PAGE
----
Redefining Care of the Seriously Ill in a Hospital Setting

Topic: Strategic Quality Improvement

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Objectives:

Highlight the advantages of developing a Special Care Unit within a healthcare facility.

Background:

Long Island Jewish Forest Hills (LIJFH), an urban community hospital in Queens, NY, serves an aging population facing advancing chronic illnesses for which traditional models of care no longer meet their complex cases. To address the requirements of these seriously ill patients, the LIJFH critical care and palliative care teams developed the Special Care Unit (SCU) under an advanced illness management program. The crux of the Special Care Unit is to align patients’ wishes with the medical plan of care through ongoing goals of care discussions and continuity of care.

Description:

Patient Identification and AdmissionSCU candidates are identified through a screening tool, referrals from interdisciplinary daily rounds, and through an electronically-generated daily list that risk-stratifies patients based on advanced illness criteria consisting of readmissions, comorbidities, functional status, emergency room utilization, and more. To qualify for SCU admission, patients must meet the requirements for advanced illness and require close monitoring for complex respiratory care needs or other symptoms such as pain. Initially reserved for select ICU patients, the SCU now accepts patients from the ER and medical floors.

Elevated level of care:

Led by the critical care team, the SCU has a 1:4 nursing-patient ratio and a 1:6 nurse practitioner (NP)-patient ratio. This ensures that SCU patients receive comprehensive, personalized care and complex symptom management that combines curative and palliative measures from a multidisciplinary team. This also includes daily rounds with respiratory and physical therapists and an NP.

In addition, throughout their time in the SCU, patients and families receive ongoing education and psychosocial support from all disciplines, including nursing, social work, and providers. The SCU frequently calls for chaplaincy and palliative care in meeting the needs of these seriously ill patients.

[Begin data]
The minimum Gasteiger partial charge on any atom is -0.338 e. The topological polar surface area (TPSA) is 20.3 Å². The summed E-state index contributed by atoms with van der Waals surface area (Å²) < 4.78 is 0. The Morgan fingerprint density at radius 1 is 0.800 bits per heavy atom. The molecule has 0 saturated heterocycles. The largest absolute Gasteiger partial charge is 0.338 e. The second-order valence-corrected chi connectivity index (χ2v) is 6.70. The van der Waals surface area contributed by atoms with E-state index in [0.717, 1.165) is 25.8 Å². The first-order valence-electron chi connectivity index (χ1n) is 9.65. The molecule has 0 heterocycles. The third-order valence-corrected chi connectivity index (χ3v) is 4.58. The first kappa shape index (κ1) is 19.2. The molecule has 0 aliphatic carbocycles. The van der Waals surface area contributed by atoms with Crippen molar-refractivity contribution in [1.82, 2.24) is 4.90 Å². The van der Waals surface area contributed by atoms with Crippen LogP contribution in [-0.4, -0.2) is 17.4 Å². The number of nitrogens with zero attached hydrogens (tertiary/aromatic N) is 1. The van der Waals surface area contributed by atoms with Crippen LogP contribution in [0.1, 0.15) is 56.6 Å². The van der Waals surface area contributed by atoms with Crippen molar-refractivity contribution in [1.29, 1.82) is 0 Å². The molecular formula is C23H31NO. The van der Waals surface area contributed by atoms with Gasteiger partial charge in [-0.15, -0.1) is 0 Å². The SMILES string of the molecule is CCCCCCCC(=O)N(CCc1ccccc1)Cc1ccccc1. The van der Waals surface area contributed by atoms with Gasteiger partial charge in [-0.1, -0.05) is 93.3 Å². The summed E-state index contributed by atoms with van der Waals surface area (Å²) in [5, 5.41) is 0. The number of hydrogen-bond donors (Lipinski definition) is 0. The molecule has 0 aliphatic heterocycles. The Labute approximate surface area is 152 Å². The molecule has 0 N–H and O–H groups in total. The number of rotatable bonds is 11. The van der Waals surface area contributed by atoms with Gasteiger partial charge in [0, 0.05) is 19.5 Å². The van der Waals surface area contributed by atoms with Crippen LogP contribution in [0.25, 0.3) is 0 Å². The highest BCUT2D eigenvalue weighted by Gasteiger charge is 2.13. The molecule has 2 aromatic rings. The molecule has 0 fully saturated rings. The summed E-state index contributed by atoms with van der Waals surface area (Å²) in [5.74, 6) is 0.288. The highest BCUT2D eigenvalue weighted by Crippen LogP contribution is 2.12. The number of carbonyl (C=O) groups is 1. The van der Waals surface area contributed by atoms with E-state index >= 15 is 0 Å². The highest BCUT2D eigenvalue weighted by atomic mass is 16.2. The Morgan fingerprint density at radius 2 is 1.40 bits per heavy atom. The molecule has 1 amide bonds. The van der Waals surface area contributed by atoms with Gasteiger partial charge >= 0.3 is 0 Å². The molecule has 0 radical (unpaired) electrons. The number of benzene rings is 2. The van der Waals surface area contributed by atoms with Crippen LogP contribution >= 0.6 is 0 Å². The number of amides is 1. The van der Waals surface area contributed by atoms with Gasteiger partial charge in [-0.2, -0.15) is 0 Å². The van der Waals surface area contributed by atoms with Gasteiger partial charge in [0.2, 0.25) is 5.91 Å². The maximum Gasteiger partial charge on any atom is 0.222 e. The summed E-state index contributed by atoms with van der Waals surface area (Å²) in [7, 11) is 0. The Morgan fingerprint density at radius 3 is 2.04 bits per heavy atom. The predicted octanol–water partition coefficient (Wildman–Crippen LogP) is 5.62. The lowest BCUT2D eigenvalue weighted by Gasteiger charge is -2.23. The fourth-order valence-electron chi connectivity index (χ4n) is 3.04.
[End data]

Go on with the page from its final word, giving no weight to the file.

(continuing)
Transitions of Care:

Continuity and transitions of care are vital to achieving the best possible outcomes for seriously ill patients. To accomplish this, the SCU team always ensures good handoff to receiving facilities and community providers to deliver a comprehensive, safe transition. For patients able to return home, the team coordinates with in-home assistance programs that can bring nurses, therapists, and house-call physicians and nurse practitioners for home visitations. To ensure continuity, a complex care note is placed in the electronic medical record for every SCU patient upon discharge. If the patient is readmitted, the note will alert the ER that the patient should be assigned to the ICU team for admission back to the SCU.

Conclusion:

The success of the SCU model is evidenced by improved ICU metrics, including length of stay and Apache scores, an increased number of patients being discharged home, and an increase in hospice referrals. The development of the Special Care Unit afforded a unique care environment for patients who ordinarily would have gone to or remained in the ICU. The SCU provides patients with advancing chronic illness an elevated level of care designed to meet their complex needs in a comforting, supportive environment.

Author

  • Eileen Gillespie, NP
  • Senior Administrative Director II
  • Long Island Jewish Forest Hills
  • 102-01 66th Road
  • Forest Hills, NY 11375
  • (718) 830-1996

Co-authors

  • Ashley B. Loehmer, MPH, A/GNP-BC
  • Isabella Park, D.O.s
  • Patrick Murphy
  • Sarah Prager, ANP-BC

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